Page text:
Take Pic 3. Zoom in on his fingers of the hand in the upper portion of the picture.

In the bottom right video, it shows a *lot* of color pixellation between his fingers and the background. Top left, almost none, it's a nice sharp defined line.

The top left one has more detail by far, the bottom right one is using image lightening to try and make up for that. It looks 'better' until you actually zoom in and inspect the details.

It's kind of like how some people can't stand Sony Trinitron tubes, even though they have sharper detail than most other tubes. Other tubes blend the phosphor dots causing a lightening effect, and it looks 'better' to some people's eyes, but if you look at the darker Sony picture and turn up the brightness a touch, you end up with a *much* clearer picture with a deeper color range and richer black.

The top left image in all three screengrabs is distinctly showing more detail if you zoom in, but I'll grant that at first glance it looks too dark and smudgy.

Also, if you consider that one of the common artifacts with video encoding is analogous to the Sharpen tool in Photoshop, et al, that can be a source of confusion. Take that washcloth. Again, if you zoom in, you can see that the boundaries on the wrinkles are 'sharp', going from dark to very light and back over just a few pixels. A soft cloth isn't going to have that sort of specular highlighting, what you're seeing is a color boundary artifact... but the effect is to make it look more crisp. It's losing detail, but by cranking up the sharpening effect a bit, and drawing your eye to more coarse features more prominently, it gives the effect of being 'crisp'... even when throwing away a lot of image information. It looks good at small sizes, but if that were blown up to say, a wall projector, it'd look really bad. The H.264 OTOH, would look much better.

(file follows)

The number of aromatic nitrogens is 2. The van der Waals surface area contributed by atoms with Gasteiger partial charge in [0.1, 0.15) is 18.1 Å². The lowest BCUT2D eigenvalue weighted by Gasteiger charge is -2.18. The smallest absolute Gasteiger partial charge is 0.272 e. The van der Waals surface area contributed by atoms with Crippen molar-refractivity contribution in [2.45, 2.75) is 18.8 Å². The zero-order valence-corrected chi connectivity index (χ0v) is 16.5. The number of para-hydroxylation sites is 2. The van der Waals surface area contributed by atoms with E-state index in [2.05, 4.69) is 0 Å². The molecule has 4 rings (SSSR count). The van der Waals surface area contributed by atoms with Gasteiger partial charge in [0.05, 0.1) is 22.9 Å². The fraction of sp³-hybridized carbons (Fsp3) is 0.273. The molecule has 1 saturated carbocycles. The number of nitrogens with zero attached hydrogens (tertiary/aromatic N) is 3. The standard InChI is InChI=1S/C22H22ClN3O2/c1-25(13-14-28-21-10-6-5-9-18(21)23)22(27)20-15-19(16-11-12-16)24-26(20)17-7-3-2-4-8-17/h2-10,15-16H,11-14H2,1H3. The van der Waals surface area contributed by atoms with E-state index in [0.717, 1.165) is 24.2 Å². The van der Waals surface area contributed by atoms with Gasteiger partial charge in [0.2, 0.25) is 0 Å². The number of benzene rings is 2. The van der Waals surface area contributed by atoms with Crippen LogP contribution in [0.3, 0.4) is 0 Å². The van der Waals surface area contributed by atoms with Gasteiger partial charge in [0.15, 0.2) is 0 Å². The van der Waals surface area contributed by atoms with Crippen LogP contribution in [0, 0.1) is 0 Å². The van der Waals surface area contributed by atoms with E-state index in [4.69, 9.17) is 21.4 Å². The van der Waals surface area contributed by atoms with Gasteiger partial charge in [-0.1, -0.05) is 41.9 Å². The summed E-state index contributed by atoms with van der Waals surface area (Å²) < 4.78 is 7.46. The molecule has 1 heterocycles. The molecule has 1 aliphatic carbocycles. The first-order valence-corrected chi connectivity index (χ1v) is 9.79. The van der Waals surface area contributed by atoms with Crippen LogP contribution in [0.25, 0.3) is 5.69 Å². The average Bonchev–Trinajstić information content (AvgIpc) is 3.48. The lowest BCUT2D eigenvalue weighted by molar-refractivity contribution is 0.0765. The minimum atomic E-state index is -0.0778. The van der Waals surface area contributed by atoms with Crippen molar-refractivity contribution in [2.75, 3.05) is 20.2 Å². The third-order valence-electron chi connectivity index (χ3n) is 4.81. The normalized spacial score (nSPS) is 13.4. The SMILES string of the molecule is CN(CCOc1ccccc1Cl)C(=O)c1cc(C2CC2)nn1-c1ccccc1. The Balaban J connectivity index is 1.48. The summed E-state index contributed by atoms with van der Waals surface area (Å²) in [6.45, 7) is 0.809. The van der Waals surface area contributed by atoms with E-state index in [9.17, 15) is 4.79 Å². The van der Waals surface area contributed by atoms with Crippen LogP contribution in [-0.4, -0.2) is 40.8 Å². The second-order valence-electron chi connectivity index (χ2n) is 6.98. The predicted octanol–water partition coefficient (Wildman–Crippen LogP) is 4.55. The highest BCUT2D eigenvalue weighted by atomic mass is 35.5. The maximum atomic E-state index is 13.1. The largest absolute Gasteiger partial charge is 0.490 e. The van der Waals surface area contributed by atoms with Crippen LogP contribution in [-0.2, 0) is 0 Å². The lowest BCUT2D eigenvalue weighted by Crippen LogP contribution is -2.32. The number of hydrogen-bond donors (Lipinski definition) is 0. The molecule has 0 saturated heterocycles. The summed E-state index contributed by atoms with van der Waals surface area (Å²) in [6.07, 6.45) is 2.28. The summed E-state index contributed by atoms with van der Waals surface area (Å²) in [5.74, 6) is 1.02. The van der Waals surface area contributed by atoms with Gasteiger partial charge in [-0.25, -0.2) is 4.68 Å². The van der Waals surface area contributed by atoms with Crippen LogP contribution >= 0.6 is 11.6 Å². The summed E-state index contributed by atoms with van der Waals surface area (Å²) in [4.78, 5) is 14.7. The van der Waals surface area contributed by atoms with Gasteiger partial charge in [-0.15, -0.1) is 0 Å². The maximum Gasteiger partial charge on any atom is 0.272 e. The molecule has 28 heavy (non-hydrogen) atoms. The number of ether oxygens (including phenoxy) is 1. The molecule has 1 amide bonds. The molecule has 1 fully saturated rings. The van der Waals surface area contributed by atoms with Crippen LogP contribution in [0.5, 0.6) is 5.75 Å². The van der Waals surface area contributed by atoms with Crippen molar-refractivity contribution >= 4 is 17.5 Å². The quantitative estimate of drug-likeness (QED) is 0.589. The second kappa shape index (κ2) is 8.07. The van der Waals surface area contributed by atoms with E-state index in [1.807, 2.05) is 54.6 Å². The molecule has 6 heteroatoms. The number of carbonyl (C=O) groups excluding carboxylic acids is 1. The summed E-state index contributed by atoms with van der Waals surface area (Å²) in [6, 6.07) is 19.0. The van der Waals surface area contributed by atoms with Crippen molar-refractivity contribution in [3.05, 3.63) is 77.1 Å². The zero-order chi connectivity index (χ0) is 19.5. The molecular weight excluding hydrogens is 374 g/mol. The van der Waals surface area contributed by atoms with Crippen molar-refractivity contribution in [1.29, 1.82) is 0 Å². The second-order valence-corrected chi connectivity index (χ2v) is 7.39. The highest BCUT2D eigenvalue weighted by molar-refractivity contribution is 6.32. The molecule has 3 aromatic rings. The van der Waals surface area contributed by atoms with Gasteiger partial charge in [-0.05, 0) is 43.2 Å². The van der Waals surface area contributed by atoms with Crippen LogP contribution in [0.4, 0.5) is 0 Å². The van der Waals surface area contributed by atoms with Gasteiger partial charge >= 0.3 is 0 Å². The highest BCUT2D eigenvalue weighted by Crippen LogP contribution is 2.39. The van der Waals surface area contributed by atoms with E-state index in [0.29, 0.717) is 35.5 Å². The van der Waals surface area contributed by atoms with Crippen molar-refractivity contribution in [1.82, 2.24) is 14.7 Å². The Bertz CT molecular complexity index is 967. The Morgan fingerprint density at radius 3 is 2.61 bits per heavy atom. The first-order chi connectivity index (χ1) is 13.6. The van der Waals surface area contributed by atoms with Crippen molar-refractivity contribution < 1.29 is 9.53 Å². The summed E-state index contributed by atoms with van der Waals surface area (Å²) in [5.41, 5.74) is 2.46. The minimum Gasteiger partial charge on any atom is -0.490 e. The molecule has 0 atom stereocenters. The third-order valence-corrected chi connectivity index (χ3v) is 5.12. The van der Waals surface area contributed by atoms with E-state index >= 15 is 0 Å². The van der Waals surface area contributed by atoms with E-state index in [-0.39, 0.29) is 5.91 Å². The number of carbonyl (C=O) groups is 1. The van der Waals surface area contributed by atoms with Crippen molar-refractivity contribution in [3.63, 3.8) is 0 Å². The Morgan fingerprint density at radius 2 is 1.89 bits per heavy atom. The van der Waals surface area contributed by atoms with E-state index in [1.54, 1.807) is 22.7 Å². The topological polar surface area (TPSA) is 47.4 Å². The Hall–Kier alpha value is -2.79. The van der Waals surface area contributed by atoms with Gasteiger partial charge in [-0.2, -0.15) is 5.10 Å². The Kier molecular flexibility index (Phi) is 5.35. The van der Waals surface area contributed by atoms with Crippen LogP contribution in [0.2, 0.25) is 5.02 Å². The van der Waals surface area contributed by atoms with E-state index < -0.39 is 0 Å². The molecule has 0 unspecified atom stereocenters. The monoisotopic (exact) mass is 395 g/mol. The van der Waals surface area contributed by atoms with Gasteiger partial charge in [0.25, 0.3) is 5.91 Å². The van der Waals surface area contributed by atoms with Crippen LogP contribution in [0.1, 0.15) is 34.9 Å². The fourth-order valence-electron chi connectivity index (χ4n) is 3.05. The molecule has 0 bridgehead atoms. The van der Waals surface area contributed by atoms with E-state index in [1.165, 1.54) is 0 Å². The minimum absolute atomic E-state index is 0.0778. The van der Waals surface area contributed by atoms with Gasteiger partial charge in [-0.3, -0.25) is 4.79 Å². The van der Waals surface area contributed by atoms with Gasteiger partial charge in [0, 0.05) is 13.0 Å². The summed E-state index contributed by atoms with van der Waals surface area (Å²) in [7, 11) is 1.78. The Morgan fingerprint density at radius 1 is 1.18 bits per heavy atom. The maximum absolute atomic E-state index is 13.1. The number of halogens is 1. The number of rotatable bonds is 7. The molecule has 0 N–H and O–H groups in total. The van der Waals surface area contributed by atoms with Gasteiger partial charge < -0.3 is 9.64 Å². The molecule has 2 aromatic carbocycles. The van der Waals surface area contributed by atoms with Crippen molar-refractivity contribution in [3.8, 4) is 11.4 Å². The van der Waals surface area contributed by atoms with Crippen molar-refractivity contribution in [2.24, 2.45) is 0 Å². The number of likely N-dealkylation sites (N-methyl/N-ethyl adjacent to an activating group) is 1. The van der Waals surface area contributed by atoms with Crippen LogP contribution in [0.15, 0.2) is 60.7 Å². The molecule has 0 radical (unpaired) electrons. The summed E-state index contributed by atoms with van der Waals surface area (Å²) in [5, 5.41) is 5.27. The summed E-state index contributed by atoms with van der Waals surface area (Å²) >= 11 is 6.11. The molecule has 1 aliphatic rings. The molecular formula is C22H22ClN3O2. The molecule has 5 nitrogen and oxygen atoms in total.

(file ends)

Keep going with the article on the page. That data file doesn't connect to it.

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post #52 of 60
Quote:
Originally posted by hmurchison
You can forget iTMS movies using AVC for a few years while everyone increases the speed of their computers. Just because the files are smaller doesn't mean it won't require a lot of juice to play them back.